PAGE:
Huntington Beach City Council members respond to recall effort
Five Huntington Beach City Council members who were served recall paperwork on June 3 have responded.
Mayor Kim Carr, Mayor Pro Tem Barbara Delgleize, Mike Posey, Dan Kalmick and Natalie Moser all had a week to respond after a group calling itself Save Surf City issued them with notices of intent to circulate recall petitions during the last City Council meeting.
Save Surf City also sought to recall newly appointed member Rhonda Bolton, but she cannot be recalled at this time since she has yet to serve 90 days in office.
City Councilman Erik Peterson, a conservative, was the only one the group did not target.
Now that each of the five have filed their responses with City clerk Robin Estanislau, Save Surf City has until Aug. 20 to file with the clerk’s office proof of publication of the notice of intent in a local newspaper. They also must file two blank, correctly formatted petition forms for each council member, Estanislau said in an email.
If Estanislau approves the form of the petitions, she will notify the group of a 160-day timeline when it would have to gather the signatures of up to 15% of registered Huntington Beach voters who approve the recall(s). That number, recommended by the Registrar of Voters, is expected to be just more than 20,000 people.
If the petitioners collect the required number of signatures a recall election will be triggered.
Carr wrote in her response to the recall that her commitment to preserve and protect the beachside community has never been questioned. She blamed the recall effort on “failed City Council candidates from previous elections and unethical social climbers.
“I have never once voted for a high-density project in my entire career,” Carr wrote, addressing one of the primary reasons given by the Save Surf City group for the recall effort.
She also reminded voters that a recall election would cost an estimated $1 million, money the current council saved by appointing Bolton instead of calling for a special election to vacate the seat opened when Tito Ortiz resigned on June 1.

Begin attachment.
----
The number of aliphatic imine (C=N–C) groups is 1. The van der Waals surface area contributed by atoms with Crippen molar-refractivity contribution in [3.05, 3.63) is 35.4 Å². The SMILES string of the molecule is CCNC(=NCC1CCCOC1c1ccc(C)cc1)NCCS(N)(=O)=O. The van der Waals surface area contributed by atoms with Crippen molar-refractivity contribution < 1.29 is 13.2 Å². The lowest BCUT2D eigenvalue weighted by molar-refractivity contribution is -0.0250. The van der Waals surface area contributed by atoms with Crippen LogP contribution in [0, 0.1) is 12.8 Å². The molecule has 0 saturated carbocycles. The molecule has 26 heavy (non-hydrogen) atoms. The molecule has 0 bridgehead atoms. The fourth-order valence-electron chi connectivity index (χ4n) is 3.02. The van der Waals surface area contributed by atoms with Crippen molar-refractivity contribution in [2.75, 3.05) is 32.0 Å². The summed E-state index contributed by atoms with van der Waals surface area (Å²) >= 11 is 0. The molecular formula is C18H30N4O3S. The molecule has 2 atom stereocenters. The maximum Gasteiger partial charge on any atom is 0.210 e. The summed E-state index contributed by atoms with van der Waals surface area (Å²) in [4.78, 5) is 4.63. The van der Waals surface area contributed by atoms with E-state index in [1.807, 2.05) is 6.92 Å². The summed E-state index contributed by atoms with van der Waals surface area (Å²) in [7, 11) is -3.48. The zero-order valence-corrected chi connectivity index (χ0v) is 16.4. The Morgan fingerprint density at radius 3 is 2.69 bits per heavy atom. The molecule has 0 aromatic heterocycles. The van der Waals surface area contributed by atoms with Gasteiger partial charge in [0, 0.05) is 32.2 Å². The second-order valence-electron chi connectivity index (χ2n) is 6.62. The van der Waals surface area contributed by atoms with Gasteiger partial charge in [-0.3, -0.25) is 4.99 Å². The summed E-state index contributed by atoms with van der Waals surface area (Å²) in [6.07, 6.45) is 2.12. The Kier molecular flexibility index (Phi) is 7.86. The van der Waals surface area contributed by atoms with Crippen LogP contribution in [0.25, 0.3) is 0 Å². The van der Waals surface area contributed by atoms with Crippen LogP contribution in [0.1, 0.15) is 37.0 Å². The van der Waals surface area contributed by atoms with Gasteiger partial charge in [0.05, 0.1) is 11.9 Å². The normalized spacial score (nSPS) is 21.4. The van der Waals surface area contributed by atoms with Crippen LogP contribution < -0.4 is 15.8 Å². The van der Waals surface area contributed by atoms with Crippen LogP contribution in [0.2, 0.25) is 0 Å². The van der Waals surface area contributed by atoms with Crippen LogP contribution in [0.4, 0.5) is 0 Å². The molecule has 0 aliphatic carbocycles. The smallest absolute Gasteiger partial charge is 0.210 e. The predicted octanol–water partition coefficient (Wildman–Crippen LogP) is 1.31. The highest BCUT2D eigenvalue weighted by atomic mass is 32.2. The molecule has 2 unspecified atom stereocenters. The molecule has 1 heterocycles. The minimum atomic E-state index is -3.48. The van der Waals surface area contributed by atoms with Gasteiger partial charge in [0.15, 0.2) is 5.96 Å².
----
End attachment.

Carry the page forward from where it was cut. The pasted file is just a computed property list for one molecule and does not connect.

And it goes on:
Delgleize, one of two Republicans in the recall effort along with Posey, noted the strides the city has made in public safety and homelessness.
“This recall effort seeks to divide us using fear and hate,” she wrote. “Reject this effort and show that we’re united by love of all things Huntington Beach.”
Posey stated that naming him in the recall effort was a political stunt, noting that he voted to appoint Gracey Van Der Mark, a conservative who finished fourth in last year’s election that seated Ortiz, Kalmick and Moser on the dais. He also said he believed this recall was not about policy differences, but instead a reaction to election results.
“As I’ve stated many times, the battle against high-density development is in Sacramento and not in City Council,” Posey wrote, adding that in June he voted to oppose state-mandated housing requirements at the Orange County Council of Governments.
Kalmick asked voters not to support the recall, saying he has been supporting the residents and small businesses of Huntington Beach since joining the City Council. He added that if trends hold, he plans on bringing forward tax cuts to residents and businesses.
Moser also highlighted the balanced budget, as well as the hiring of police officers and firefighters and introducing new mental health and substance abuse services.
“Yes, there continue to be challenges in H.B.,” Moser wrote. “State development mandates are concerning, and we are finding better ways to limit impacts, maintain our beach community’s character and protect the city from expensive, unwinnable lawsuits. The decisions we’ve had to make are not easy, but the current hate-fueled recall narratives are like a cancer for our community. I’ve survived worse. And I will never back down from doing what is right.”
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